Part of my design class was about going over the design fundamentals, roles and process. The design community has often been involved in a lot of navel gazing around defining terms that ultimately don’t matter, and I’m not interested in most of that. But I do think that “you are the change you seek” and how you define your own work will determine how you actually do it and what you aspire to.
So what’s an interaction designer? What do we do for work? I thought back and could not recall any particularly insightful descriptions or definitions. So I myself distilled the critical elements down to this.
Interaction design is the practice of
- understanding users’ needs and goals
- designing tools for users to achieve those goals
- envisioning all states and transitions of the system
- considering limitations of the user’s environment and technology
Let’s break it down a bit.
Understanding users’ needs and goals. Nothing magical here. We simply need to grasp why we are making a system both from the user’s and businesses perspective. Whether you use formal models like Contextual Inquiry to study this, or Cooper’s personas and goals, or simply notes on napkins, doesn’t matter, as long as the meat of the material is there.
Designing tools to achieve those goals. This is the production and design work that’s typically associated with interaction designers. We do this in the form of various artifacts like concept models, navigation maps, sketches, wireframes, prototypes. Visual mockups and functional products are a natural continuation of the process. So this is the part of actually making things. And I took the “tools” metaphor from one of Bret Victor’s latest rants.
Envisioning all states and transitions of the system. Many interaction designers have a web background where things used to be fairly straightforward. Years ago, you would just construct page layouts, and the user does something, and a new page is loaded. Boom. That was it. There were no meaningful transitions or animations to speak of. Fast forward to today, and many systems we use are now these beautiful living, breathing things, with much greater physicality and richness delivered largely through physical metaphors and state transitions. Also, it’s not about pages anymore. UI-s consist of modules that can be in various states, and sometimes new pages appear and sometimes things happen within the same view, and hopefully the user can configure and customize and personalize all of this in some fun, unforeseen way. In case of devices, it’s all orchestrated by hardware too, not just views in a browser.
It is crazy and wonderful at the same time. This is also what critically distinguishes the role of interaction designer from others. It really is the IxD who gets paid to be on top of all this and tie it all into a coherent composition. It includes simple things like naming all objects in the system consistently, so that the same feature would not be called “Search”, “Find”, “View” and “Browse” in different views. It also means having a complete map of the product in your head, knowing what every corner looks like, and how they interact with each other and the user.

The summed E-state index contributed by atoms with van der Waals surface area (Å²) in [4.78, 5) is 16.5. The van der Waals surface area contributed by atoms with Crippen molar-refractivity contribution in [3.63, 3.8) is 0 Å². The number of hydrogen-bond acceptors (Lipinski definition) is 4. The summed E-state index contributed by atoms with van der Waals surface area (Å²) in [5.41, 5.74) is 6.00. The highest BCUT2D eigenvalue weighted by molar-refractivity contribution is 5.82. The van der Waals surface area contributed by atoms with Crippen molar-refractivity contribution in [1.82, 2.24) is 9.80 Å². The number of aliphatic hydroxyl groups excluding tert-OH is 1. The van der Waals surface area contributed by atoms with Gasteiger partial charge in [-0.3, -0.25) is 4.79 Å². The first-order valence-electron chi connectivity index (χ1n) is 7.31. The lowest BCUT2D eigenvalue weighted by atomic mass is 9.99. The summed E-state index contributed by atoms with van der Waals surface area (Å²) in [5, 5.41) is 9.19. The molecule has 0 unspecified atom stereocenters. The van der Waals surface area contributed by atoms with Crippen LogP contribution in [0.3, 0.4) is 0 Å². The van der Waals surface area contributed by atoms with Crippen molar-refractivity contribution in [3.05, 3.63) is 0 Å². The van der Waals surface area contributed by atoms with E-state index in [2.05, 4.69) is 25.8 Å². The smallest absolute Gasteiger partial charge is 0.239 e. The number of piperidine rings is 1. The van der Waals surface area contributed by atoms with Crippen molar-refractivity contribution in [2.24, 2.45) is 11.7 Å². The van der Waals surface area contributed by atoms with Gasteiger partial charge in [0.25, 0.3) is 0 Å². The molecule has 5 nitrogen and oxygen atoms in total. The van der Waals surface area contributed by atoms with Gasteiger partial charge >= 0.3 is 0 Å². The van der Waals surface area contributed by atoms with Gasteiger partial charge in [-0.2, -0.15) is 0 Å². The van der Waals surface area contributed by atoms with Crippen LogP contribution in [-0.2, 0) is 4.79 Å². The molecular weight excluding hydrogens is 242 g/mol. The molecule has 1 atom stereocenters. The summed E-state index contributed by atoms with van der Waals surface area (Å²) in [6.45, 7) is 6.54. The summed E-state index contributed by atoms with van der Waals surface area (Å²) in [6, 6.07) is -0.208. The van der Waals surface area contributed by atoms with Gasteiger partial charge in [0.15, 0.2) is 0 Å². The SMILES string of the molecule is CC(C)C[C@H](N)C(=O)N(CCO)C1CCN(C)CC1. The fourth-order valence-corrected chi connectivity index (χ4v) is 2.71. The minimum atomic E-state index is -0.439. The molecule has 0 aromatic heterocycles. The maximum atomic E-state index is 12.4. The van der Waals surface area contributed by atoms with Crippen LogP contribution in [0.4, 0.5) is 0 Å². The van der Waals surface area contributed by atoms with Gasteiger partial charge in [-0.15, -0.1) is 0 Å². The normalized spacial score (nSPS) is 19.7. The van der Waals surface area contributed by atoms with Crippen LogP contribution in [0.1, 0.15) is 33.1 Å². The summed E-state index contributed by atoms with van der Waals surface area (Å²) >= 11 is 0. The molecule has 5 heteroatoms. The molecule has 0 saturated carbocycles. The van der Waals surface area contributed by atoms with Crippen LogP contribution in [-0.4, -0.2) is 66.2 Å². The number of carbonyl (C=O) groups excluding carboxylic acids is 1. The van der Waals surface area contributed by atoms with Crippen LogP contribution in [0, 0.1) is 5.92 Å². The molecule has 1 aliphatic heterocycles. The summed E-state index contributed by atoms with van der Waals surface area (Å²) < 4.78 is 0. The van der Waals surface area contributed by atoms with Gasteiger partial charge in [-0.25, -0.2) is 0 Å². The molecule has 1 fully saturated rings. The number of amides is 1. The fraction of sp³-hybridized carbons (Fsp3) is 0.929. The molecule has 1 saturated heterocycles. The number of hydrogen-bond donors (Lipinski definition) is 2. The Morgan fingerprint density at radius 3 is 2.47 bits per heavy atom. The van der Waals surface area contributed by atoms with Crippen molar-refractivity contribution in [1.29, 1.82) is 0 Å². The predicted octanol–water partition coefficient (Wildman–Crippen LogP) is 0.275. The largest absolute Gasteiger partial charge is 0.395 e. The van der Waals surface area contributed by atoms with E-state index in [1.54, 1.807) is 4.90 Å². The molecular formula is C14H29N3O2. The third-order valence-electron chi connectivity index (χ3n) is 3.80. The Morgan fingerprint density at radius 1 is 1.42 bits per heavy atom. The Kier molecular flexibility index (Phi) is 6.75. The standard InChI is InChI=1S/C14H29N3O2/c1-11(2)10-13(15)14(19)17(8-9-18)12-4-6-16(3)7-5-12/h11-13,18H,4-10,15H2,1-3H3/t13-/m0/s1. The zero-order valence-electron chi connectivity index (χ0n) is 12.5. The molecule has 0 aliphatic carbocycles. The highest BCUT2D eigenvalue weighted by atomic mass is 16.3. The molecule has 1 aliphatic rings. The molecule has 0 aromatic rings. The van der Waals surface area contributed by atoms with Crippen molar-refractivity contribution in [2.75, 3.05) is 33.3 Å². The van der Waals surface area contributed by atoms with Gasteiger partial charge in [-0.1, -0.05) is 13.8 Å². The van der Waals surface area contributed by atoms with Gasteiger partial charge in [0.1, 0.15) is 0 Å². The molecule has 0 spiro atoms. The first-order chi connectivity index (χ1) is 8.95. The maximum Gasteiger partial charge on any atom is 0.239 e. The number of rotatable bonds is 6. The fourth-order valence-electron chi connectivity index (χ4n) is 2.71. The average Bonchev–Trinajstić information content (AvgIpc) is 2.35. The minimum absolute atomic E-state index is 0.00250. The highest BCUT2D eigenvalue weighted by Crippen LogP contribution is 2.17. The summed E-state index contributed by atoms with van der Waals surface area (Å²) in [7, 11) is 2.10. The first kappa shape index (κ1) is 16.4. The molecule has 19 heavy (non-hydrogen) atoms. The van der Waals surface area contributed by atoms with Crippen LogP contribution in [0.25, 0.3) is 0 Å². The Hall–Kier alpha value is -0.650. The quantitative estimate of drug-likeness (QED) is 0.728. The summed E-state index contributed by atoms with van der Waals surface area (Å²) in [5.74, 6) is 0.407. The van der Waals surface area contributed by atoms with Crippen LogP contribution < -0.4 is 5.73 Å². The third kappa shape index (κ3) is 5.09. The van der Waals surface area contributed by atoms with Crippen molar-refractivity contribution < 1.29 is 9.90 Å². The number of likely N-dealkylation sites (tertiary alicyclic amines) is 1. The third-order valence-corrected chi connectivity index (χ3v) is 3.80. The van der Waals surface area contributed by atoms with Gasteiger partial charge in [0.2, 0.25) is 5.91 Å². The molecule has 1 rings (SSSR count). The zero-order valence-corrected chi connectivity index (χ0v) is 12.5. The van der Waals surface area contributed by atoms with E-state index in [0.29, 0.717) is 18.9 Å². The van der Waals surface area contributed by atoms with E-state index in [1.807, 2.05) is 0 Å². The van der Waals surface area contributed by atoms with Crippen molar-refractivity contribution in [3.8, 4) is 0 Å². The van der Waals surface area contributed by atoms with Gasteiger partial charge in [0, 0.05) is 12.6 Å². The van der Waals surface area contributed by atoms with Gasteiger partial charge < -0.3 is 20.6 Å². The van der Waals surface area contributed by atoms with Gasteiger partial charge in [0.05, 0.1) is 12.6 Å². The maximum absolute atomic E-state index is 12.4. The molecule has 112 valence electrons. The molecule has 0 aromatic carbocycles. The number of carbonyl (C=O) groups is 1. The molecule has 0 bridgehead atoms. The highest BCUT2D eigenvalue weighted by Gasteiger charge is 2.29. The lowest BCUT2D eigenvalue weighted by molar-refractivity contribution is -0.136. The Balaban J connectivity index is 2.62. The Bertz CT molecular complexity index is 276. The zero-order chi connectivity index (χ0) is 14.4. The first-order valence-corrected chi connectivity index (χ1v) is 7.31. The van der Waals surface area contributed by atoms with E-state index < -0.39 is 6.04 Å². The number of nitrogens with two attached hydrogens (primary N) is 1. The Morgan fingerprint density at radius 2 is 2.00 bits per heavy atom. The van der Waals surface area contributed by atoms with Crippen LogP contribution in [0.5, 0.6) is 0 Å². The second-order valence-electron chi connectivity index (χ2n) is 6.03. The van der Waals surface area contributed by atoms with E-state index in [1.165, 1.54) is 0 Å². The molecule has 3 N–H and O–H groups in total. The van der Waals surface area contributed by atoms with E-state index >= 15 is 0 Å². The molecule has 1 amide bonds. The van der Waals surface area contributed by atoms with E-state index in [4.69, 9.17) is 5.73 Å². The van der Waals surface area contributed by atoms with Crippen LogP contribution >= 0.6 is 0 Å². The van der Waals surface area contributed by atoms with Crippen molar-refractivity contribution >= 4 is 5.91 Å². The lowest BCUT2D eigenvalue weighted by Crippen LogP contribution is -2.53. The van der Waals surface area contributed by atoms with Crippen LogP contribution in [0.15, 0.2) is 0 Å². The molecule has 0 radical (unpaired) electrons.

There are new interesting resources available to help with this. See Meaningful Transitions which is Johannes Tonollo’s PhD work about animations in user interface. Among other things, it explicitly showcases the use of Disney animation principles. I wonder how long until knowing the Disney principles will be required from all software interface designers, and building them is second nature to engineers?
Considering limitations of the user’s environment and technology. This means being familiar with the devices, platform guidelines and conventions. In a web world, we had relatively little control over the delivery of the application: we had no idea what browser the user was using, and what size was their screen and window, and all such details. Contrast this with platforms like iOS and Windows Phone 7 where you know the exact screen size and hardware specs, the app always runs in full screen, and you have pretty much complete control over what is going on (modulo the device and network performance, that are also part of this bullet.)
One word I’ve not used here is “user experience.” Yes, I know most Valley companies are looking for “user experience designers.” (Bonus point if it’s a “rockstar” you’re after.) It’s fine to talk about UX of a product, but a position like UX designer does not make any sense. Essentially the job postings talk about interaction designers but for some reason someone somewhere decided that it’s too complex or pedestrian so let’s call it UX. As for why the position “UX designer” does not make any sense, see Justin Maxwell’s talk, I would discuss it the same way he does.Share